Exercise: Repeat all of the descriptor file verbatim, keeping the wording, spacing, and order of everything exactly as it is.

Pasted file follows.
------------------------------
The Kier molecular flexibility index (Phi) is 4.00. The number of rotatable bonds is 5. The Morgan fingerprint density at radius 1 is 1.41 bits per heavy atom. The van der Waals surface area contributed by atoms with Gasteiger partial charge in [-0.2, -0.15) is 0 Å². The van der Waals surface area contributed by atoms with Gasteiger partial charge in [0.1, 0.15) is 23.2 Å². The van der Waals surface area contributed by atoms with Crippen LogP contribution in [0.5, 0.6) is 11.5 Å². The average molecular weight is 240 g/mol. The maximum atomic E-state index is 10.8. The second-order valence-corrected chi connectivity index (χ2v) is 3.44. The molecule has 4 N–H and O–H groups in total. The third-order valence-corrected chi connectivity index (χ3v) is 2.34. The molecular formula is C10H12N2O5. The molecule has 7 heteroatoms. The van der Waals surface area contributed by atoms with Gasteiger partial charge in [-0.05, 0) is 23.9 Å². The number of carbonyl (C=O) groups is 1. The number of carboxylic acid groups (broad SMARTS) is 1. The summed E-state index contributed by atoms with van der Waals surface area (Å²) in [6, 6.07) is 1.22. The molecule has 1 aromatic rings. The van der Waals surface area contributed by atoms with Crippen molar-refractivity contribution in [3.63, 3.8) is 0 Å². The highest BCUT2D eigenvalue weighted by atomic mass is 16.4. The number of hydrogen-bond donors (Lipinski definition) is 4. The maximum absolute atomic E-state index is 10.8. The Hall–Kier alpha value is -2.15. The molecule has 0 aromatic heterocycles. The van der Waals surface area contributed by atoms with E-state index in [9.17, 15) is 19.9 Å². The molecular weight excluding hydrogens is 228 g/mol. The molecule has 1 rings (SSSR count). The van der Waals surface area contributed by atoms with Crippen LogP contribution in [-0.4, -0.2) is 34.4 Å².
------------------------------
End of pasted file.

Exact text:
The Kier molecular flexibility index (Phi) is 4.00. The number of rotatable bonds is 5. The Morgan fingerprint density at radius 1 is 1.41 bits per heavy atom. The van der Waals surface area contributed by atoms with Gasteiger partial charge in [-0.2, -0.15) is 0 Å². The van der Waals surface area contributed by atoms with Gasteiger partial charge in [0.1, 0.15) is 23.2 Å². The van der Waals surface area contributed by atoms with Crippen LogP contribution in [0.5, 0.6) is 11.5 Å². The average molecular weight is 240 g/mol. The maximum atomic E-state index is 10.8. The second-order valence-corrected chi connectivity index (χ2v) is 3.44. The molecule has 4 N–H and O–H groups in total. The third-order valence-corrected chi connectivity index (χ3v) is 2.34. The molecular formula is C10H12N2O5. The molecule has 7 heteroatoms. The van der Waals surface area contributed by atoms with Gasteiger partial charge in [-0.05, 0) is 23.9 Å². The number of carbonyl (C=O) groups is 1. The number of carboxylic acid groups (broad SMARTS) is 1. The summed E-state index contributed by atoms with van der Waals surface area (Å²) in [6, 6.07) is 1.22. The molecule has 1 aromatic rings. The van der Waals surface area contributed by atoms with Crippen molar-refractivity contribution in [3.63, 3.8) is 0 Å². The highest BCUT2D eigenvalue weighted by atomic mass is 16.4. The number of hydrogen-bond donors (Lipinski definition) is 4. The maximum absolute atomic E-state index is 10.8. The Hall–Kier alpha value is -2.15. The molecule has 0 aromatic heterocycles. The van der Waals surface area contributed by atoms with E-state index in [9.17, 15) is 19.9 Å². The molecular weight excluding hydrogens is 228 g/mol. The molecule has 1 rings (SSSR count). The van der Waals surface area contributed by atoms with Crippen LogP contribution in [-0.4, -0.2) is 34.4 Å².